London is epic, so I figure you need to do epic things while there. That’s why the Up at the O2 climbing experience was a must for me. I’m not the biggest adrenaline junkie and I wouldn’t say that I’m super adventurous, but it looked awesome AND seemed like something I could do. I figured, why not climb the O2? Should be fun! Right?
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Getting tickets to climb the O2
It’s easy to buy tickets. You buy them here from GetYourGuide and choose the date, time, and choose whether you want to have the Champagne celebration package. I have to say, I didn’t do this but most everyone else did. So I do recommend it. If you want a drink that isn’t alcoholic, that have you covered, just upgrade to a Coca-Cola once you’re there to check-in. Though the Champagne does make it a bit more special, you know?
The ticket includes a safety briefing, shoes, and depending on the weather, a full jumpsuit or lighter vest. They will have you put on the harness that attaches to the tether so you can’t fall off. Be sure to dress correctly for the weather and bring gloves if your hands are a bit sensitive. Definitely wear pants…or at least something that they harness can fit around. To get to all this gear, you have to fill out your consent form with an emergency contact that is not on the climb. Also, if you have any medical issues, you should let the guide know up front.
Anything you brought with you that you don’t take up on the climb will go in a blue box which will then go in a large trunk that is locked up while you’re off burning some calories.
Prepping for the assent
You can take your phones and compact cameras if they fit in the pockets of the vest or jumpsuit. But you cannot take them out until you reach the viewing platform. I understand this rule, but it’s a bit frustrating for someone who wants pictures of everything! Then again, you can’t drop and lose it if you can’t take it out of your pocket.
To help you get the most photos, they have a professional photographer taking a couple photos before the climb so you can buy them afterward. It’s an attraction — they all do stuff like that. So, I figure, it’s fine and expected.
My O2 climbing experience
I was alone which seemed to confuse everyone, but the group was full of super nice people. From gearing up, to being on the viewing platform at the top, everyone was offering to take photos for me.
The couples were so sweet to watch and there was lots of chatting from us all! I’m glad I had a friendly group. Makes my world better 🙂
Someone had to volunteer to go first, and selfishly, I didn’t want to wait behind others, so I offered. People could move faster than I thought so I had to move quickly! The gear/slide thing that kept you on the line was easy enough to use, but you had to move with it. Some of the parts are pretty steep, and you’d have to pull yourself on the handrail line while pulling up the slide. It’s like the perfect amount of work out needed for you to feel good when you got to the view.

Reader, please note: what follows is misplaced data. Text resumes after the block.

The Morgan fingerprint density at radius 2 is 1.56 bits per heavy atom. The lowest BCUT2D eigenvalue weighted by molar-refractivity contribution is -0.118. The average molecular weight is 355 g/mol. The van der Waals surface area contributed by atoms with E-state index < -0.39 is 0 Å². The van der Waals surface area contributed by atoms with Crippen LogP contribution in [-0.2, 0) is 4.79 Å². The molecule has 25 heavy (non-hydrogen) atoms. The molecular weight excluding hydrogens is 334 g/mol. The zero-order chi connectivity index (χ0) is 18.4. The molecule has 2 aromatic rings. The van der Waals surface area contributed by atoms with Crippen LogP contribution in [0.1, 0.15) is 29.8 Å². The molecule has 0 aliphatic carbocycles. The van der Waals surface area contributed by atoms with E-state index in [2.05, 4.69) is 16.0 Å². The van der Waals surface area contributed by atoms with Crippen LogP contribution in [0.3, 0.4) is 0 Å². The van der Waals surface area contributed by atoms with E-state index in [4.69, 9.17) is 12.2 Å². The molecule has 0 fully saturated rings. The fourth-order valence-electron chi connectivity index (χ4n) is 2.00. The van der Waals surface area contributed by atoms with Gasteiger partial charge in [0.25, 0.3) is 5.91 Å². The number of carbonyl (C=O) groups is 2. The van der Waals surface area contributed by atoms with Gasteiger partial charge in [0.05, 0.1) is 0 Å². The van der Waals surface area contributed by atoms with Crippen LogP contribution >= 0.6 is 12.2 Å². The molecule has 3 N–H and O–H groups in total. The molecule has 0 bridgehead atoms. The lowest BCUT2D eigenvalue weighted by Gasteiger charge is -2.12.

Overlooking London from the top of the O2
The view from the platform is pretty spectacular. 360-degree views make you want to look everywhere. Our group was lucky with the incredible weather so it was sunny, blue skies, and very clear. You get about 20 minutes at the top and that’s when they serve the Coca-Cola or Champagne.
It’s the perfect time to get the selfie and all the photos you could want! There’s plenty of time to not feel rushed.
There’s a sunset climb or you can time it to be up there when you would like it best. I really enjoyed the 5:00 pm climb in early September, but an hour later might have been perfect. Not that there’s a bad time to go… unless it’s raining. Personally, I wouldn’t want to go then.
The climb down
It’s a bit steeper going down…I don’t really know why that is. But it takes a bit of concentration to walk down but I wouldn’t say difficult. It’s such a good feeling to accomplish this climb. As I said before, it’s just enough of an effort to make you appreciate it, but not too difficult to where you’d swear not to do it again!
You’ll go inside to take off the shoes, harness, and vest or jumpsuit before going through the gift shop to buy any photos you want to keep. Of course, there are many other things you can buy as well. It is a gift shop, after all!
It’s all about time! Everything seems to mean something at the O2 which you get a great feel for when you’re climbing the structure.
- Days -The circumference of the O2 is 365 meters which is how many days are in the year
- Weeks – 52 meters above the ground you’ll find the walkway for the climb — this represents 52 weeks in a year.
- Months – the 12 big, yellow support towers represent the 12 months of the year.
How clever is that?!
- The climb, viewing, and decent will take about 1 hour, so hit the toilet before you gear up!
- Don’t bounce on the platform. Might seem like fun but the others will not like you.
- Take a small compact camera with you if you want better photos than your phone can take.
- Wear pants so the harness is more comfortable.
- Bring socks if you are wearing sandals. They will give you shoes, but you’ll want your own socks!
Getting to Up at the O2
This part is easy! Just take the Jubilee line to the North Greenwich Station and follow the signs for the O2. There’s a covered walkway right in front of the doors, following that makes it super easy. Right before you get to the entrance of the O2, take a left. You’ll see signs that say “Let’s Climb” and “Up at the O2” or “Base Camp”. These all mean you are at the right place.
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Wishing you love and travels!
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- Get more info on your destination through guidebooks.
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